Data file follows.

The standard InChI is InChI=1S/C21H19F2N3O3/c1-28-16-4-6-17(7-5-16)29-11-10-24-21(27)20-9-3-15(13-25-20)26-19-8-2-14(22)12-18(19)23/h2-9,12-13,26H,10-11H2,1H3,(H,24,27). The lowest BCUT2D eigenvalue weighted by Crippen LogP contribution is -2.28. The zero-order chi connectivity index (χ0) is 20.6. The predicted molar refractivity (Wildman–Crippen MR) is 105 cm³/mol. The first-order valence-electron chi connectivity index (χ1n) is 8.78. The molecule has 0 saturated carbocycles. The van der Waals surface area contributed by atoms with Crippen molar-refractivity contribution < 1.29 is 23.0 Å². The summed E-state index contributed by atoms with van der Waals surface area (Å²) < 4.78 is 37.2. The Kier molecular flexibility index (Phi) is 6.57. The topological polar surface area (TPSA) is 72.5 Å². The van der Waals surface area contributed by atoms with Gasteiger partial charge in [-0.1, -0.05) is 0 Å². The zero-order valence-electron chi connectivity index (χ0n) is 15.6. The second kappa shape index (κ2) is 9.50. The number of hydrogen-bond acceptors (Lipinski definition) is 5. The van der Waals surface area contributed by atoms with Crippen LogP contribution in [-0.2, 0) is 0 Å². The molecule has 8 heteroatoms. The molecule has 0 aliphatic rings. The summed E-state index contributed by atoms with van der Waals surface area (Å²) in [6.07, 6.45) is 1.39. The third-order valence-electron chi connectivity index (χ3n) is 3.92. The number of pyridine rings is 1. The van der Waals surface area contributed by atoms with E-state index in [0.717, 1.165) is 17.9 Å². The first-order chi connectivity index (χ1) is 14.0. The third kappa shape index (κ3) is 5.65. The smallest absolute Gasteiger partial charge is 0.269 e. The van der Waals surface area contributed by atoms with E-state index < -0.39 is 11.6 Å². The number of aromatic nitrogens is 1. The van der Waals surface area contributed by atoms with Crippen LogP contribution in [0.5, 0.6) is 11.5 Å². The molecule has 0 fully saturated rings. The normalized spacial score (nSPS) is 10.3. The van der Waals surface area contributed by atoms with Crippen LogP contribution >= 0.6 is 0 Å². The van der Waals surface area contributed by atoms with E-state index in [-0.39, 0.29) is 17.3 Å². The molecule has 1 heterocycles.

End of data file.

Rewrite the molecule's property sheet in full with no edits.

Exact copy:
The standard InChI is InChI=1S/C21H19F2N3O3/c1-28-16-4-6-17(7-5-16)29-11-10-24-21(27)20-9-3-15(13-25-20)26-19-8-2-14(22)12-18(19)23/h2-9,12-13,26H,10-11H2,1H3,(H,24,27). The lowest BCUT2D eigenvalue weighted by Crippen LogP contribution is -2.28. The zero-order chi connectivity index (χ0) is 20.6. The predicted molar refractivity (Wildman–Crippen MR) is 105 cm³/mol. The first-order valence-electron chi connectivity index (χ1n) is 8.78. The molecule has 0 saturated carbocycles. The van der Waals surface area contributed by atoms with Crippen molar-refractivity contribution < 1.29 is 23.0 Å². The summed E-state index contributed by atoms with van der Waals surface area (Å²) < 4.78 is 37.2. The Kier molecular flexibility index (Phi) is 6.57. The topological polar surface area (TPSA) is 72.5 Å². The van der Waals surface area contributed by atoms with Gasteiger partial charge in [-0.1, -0.05) is 0 Å². The zero-order valence-electron chi connectivity index (χ0n) is 15.6. The second kappa shape index (κ2) is 9.50. The number of hydrogen-bond acceptors (Lipinski definition) is 5. The van der Waals surface area contributed by atoms with Crippen LogP contribution in [-0.2, 0) is 0 Å². The molecule has 8 heteroatoms. The molecule has 0 aliphatic rings. The summed E-state index contributed by atoms with van der Waals surface area (Å²) in [6.07, 6.45) is 1.39. The third-order valence-electron chi connectivity index (χ3n) is 3.92. The number of pyridine rings is 1. The van der Waals surface area contributed by atoms with E-state index in [0.717, 1.165) is 17.9 Å². The first-order chi connectivity index (χ1) is 14.0. The third kappa shape index (κ3) is 5.65. The smallest absolute Gasteiger partial charge is 0.269 e. The van der Waals surface area contributed by atoms with E-state index < -0.39 is 11.6 Å². The number of aromatic nitrogens is 1. The van der Waals surface area contributed by atoms with Crippen LogP contribution in [0.5, 0.6) is 11.5 Å². The molecule has 0 fully saturated rings. The normalized spacial score (nSPS) is 10.3. The van der Waals surface area contributed by atoms with Crippen LogP contribution >= 0.6 is 0 Å². The van der Waals surface area contributed by atoms with E-state index in [-0.39, 0.29) is 17.3 Å². The molecule has 1 heterocycles.